Dismiss Notice
Join Physics Forums Today!
The friendliest, high quality science and math community on the planet! Everyone who loves science is here!

Size of fictional planet based on gravity and density

  1. Jan 22, 2012 #1
    Given a planet of the same (relative) density as Earth, and a G-force on said planet of 1.916G, what is the procedure to determine the radius and surface area for such a planet, given it having only 57% water coverage?

    I will admit that I am working on this for a book series I started in 2002, but my initial calculations obtained a ridiculously large planet size (17x Earth's surface area). Clearly, my own efforts were (at the time) incorrect equations, but I will admit that my math skills may not be up to the task, although much of the data I originally based the calculations on have been lost. Other planets in my series are Earth-type, albeit different due to the stars they orbit being far different from our Sun.

    I want to ultimately be able to explain why such a planet would have a rotational period of 100,000 seconds, and an orbital period of 1,000 of those rotations (roughly 3.17 Terran years), yet be habitable.

    Bear in mind that I am not requesting that someone do the work, just help me obtain the knowledge needed to do the work myself for this project.
  2. jcsd
  3. Jan 22, 2012 #2
    Awesome project. Have you considered issues concerning the Habitable Zone?

    The surface area of a planet is given by the radius (to good accuracy at least). Thus you just need the radius which is included in the equation for Newton's[/PLAIN] [Broken] Law of Gravity:
    [tex]F_g = G_N\frac{M_p m}{R^2}[/tex]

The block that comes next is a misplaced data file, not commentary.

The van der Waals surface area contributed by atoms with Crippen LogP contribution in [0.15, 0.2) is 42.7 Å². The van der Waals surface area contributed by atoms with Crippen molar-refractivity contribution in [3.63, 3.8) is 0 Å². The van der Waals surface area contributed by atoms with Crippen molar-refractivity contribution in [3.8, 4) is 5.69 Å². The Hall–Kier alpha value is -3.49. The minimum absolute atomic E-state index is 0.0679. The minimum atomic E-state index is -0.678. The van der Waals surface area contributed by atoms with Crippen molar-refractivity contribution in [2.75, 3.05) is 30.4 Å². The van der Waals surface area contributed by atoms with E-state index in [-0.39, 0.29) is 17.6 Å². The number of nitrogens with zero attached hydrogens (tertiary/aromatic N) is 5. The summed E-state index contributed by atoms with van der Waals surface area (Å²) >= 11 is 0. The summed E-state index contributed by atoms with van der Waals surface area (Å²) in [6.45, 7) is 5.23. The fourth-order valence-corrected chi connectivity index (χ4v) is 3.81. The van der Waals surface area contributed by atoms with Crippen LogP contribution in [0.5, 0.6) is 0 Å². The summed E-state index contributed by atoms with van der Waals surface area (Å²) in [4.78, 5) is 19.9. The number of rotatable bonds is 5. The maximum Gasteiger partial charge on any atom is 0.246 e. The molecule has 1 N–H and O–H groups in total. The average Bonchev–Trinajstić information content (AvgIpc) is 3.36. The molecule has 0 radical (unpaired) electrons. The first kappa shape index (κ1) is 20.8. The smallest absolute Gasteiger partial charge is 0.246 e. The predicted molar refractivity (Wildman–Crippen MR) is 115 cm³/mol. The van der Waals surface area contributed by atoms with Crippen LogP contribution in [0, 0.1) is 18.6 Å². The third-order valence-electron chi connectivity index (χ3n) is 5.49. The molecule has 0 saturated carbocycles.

Where [itex]G_N[/itex] is Newton's constant; [itex]M_p[/itex] is the mass of the planet, and [itex]m[/itex] is the mass of the secondary object (e.g. a person feeling the force), and finally [itex]R[/itex] is the radius of the planet.
    From Newton's second law:
    [tex]F = F_g = m a[/tex]
    where 'a' is the gravitational acceleration (on earth this is usually called 'g'; what you called 'G').
    You can combine these equations to remove 'm'. Also, you want [itex]a = 1.916 g[/itex].
    The only other thing you need to solve for is the total mass of the planet, which is determined by its density and size:
    [tex]M_p = \frac{4\pi}{3} \rho R^3[/tex]
    where [itex]\rho[/itex] is the density (which you can look up on wikipedia for the earth---the amount of surface water won't make any noticeable difference).
    Last edited by a moderator: May 5, 2017
  4. May 11, 2012 #3
    Yes, I have, but finding correct data on the different star classes (or an actually-working visual calculator!) has been interesting.
    Okay, that does make sense, insofar as I actually understand what you've mentioned. I would be incorrect if I said I understood all of this. :-) And I acknowledge your near-rebuke regarding g and my incorrect use of the uppercase G for it. LOL
  5. Jun 11, 2012 #4
    The only Habitable Zone "calculator" I've seen at all is useless for what I need; it only shows three very-general star types (basically, small, medium, super-huge) and is leaving me totally unable to figure out other critical data in re: the star classes of these star systems. Based on what I know (the orbital year of two of the planets), I expect one of the stars is a close cousin (so to speak) of the star we ourselves orbit. The one for Regelis, on the other hand, appears to be much hotter, as the HZ is obviously much further out from the star.

    Based on the apparent ecology and temperature spreads I have created for Regelis (and the fact that their hurricane classification system has 10(!) steps, not 5, as ours does) I expect that Regelis is closer to the inner edge of its system's HZ than Earth is.

    Worst directly-referenced hurricane (in the novels) has been a Class 7, although class 10s have been indirectly referred to, largely in historical context. (Either one would be intensely dangerous, probably destructive beyond anything we have concept of, to be honest.) Closest I can figure for the Class 7 is somewhere around 2000km across, with wind speeds exceeding 250mph, although meterology is decidedly not my strong suit. Been trying to research certain data from well-known storms now for several hours, to little effect. :-\
Share this great discussion with others via Reddit, Google+, Twitter, or Facebook